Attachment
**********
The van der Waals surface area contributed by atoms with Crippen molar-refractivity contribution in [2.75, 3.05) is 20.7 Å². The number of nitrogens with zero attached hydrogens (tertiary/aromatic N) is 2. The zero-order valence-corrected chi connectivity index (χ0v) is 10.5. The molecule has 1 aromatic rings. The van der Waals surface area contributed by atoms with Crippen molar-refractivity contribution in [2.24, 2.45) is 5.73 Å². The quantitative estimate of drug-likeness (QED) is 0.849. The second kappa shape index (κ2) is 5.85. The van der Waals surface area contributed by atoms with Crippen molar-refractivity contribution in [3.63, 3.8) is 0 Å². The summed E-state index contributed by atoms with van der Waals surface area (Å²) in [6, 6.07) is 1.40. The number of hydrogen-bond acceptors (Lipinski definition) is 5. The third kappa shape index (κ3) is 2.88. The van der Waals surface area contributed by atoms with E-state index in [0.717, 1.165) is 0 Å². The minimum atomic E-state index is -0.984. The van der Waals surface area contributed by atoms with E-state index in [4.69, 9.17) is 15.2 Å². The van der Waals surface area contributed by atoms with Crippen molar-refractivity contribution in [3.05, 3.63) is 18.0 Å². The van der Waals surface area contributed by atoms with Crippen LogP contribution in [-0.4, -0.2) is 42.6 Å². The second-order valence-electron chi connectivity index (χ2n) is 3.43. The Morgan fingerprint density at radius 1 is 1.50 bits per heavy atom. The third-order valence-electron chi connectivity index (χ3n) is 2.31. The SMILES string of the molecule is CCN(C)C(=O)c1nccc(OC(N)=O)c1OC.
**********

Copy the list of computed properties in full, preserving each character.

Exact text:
The van der Waals surface area contributed by atoms with Crippen molar-refractivity contribution in [2.75, 3.05) is 20.7 Å². The number of nitrogens with zero attached hydrogens (tertiary/aromatic N) is 2. The zero-order valence-corrected chi connectivity index (χ0v) is 10.5. The molecule has 1 aromatic rings. The van der Waals surface area contributed by atoms with Crippen molar-refractivity contribution in [2.24, 2.45) is 5.73 Å². The quantitative estimate of drug-likeness (QED) is 0.849. The second kappa shape index (κ2) is 5.85. The van der Waals surface area contributed by atoms with Crippen molar-refractivity contribution in [3.63, 3.8) is 0 Å². The summed E-state index contributed by atoms with van der Waals surface area (Å²) in [6, 6.07) is 1.40. The number of hydrogen-bond acceptors (Lipinski definition) is 5. The third kappa shape index (κ3) is 2.88. The van der Waals surface area contributed by atoms with E-state index in [0.717, 1.165) is 0 Å². The minimum atomic E-state index is -0.984. The van der Waals surface area contributed by atoms with E-state index in [4.69, 9.17) is 15.2 Å². The van der Waals surface area contributed by atoms with Crippen molar-refractivity contribution in [3.05, 3.63) is 18.0 Å². The van der Waals surface area contributed by atoms with Crippen LogP contribution in [-0.4, -0.2) is 42.6 Å². The second-order valence-electron chi connectivity index (χ2n) is 3.43. The Morgan fingerprint density at radius 1 is 1.50 bits per heavy atom. The third-order valence-electron chi connectivity index (χ3n) is 2.31. The SMILES string of the molecule is CCN(C)C(=O)c1nccc(OC(N)=O)c1OC.